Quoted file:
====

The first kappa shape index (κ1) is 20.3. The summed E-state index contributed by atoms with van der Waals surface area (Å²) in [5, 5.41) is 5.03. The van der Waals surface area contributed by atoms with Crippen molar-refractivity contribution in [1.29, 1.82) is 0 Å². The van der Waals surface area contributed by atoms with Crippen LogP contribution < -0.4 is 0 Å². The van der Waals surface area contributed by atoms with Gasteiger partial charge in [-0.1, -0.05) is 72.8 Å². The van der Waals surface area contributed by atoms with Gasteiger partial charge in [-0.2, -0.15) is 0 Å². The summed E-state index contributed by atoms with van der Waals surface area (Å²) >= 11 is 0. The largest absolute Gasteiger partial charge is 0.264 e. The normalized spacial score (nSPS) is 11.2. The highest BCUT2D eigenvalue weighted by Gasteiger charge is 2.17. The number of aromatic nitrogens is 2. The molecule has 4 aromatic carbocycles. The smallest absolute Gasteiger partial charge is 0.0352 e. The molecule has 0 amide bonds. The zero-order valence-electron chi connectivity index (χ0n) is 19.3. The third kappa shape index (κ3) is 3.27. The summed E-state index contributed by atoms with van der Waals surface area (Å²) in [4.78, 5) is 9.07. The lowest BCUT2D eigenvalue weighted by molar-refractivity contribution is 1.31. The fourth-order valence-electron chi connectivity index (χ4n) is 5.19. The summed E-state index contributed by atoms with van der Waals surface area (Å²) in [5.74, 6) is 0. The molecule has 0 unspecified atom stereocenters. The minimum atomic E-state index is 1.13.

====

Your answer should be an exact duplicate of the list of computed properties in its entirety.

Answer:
The first kappa shape index (κ1) is 20.3. The summed E-state index contributed by atoms with van der Waals surface area (Å²) in [5, 5.41) is 5.03. The van der Waals surface area contributed by atoms with Crippen molar-refractivity contribution in [1.29, 1.82) is 0 Å². The van der Waals surface area contributed by atoms with Crippen LogP contribution < -0.4 is 0 Å². The van der Waals surface area contributed by atoms with Gasteiger partial charge in [-0.1, -0.05) is 72.8 Å². The van der Waals surface area contributed by atoms with Gasteiger partial charge in [-0.2, -0.15) is 0 Å². The summed E-state index contributed by atoms with van der Waals surface area (Å²) >= 11 is 0. The largest absolute Gasteiger partial charge is 0.264 e. The normalized spacial score (nSPS) is 11.2. The highest BCUT2D eigenvalue weighted by Gasteiger charge is 2.17. The number of aromatic nitrogens is 2. The molecule has 4 aromatic carbocycles. The smallest absolute Gasteiger partial charge is 0.0352 e. The molecule has 0 amide bonds. The zero-order valence-electron chi connectivity index (χ0n) is 19.3. The third kappa shape index (κ3) is 3.27. The summed E-state index contributed by atoms with van der Waals surface area (Å²) in [4.78, 5) is 9.07. The lowest BCUT2D eigenvalue weighted by molar-refractivity contribution is 1.31. The fourth-order valence-electron chi connectivity index (χ4n) is 5.19. The summed E-state index contributed by atoms with van der Waals surface area (Å²) in [5.74, 6) is 0. The molecule has 0 unspecified atom stereocenters. The minimum atomic E-state index is 1.13.